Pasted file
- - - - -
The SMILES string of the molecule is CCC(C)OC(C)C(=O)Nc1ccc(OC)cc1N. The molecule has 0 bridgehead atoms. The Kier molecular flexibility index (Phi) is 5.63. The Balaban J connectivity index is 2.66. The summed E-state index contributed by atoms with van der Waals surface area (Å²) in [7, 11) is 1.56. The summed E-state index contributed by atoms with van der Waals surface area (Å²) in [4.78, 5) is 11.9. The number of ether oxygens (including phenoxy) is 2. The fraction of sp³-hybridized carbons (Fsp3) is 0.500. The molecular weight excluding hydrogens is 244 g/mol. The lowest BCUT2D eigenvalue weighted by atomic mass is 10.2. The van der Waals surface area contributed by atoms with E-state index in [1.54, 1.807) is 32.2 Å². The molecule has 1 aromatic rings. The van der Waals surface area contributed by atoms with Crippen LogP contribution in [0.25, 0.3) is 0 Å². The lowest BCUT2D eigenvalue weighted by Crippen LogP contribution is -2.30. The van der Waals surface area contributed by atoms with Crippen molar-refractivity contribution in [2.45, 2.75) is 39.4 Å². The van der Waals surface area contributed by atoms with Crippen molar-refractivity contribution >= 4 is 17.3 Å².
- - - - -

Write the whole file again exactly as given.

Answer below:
The SMILES string of the molecule is CCC(C)OC(C)C(=O)Nc1ccc(OC)cc1N. The molecule has 0 bridgehead atoms. The Kier molecular flexibility index (Phi) is 5.63. The Balaban J connectivity index is 2.66. The summed E-state index contributed by atoms with van der Waals surface area (Å²) in [7, 11) is 1.56. The summed E-state index contributed by atoms with van der Waals surface area (Å²) in [4.78, 5) is 11.9. The number of ether oxygens (including phenoxy) is 2. The fraction of sp³-hybridized carbons (Fsp3) is 0.500. The molecular weight excluding hydrogens is 244 g/mol. The lowest BCUT2D eigenvalue weighted by atomic mass is 10.2. The van der Waals surface area contributed by atoms with E-state index in [1.54, 1.807) is 32.2 Å². The molecule has 1 aromatic rings. The van der Waals surface area contributed by atoms with Crippen LogP contribution in [0.25, 0.3) is 0 Å². The lowest BCUT2D eigenvalue weighted by Crippen LogP contribution is -2.30. The van der Waals surface area contributed by atoms with Crippen molar-refractivity contribution in [2.45, 2.75) is 39.4 Å². The van der Waals surface area contributed by atoms with Crippen molar-refractivity contribution >= 4 is 17.3 Å².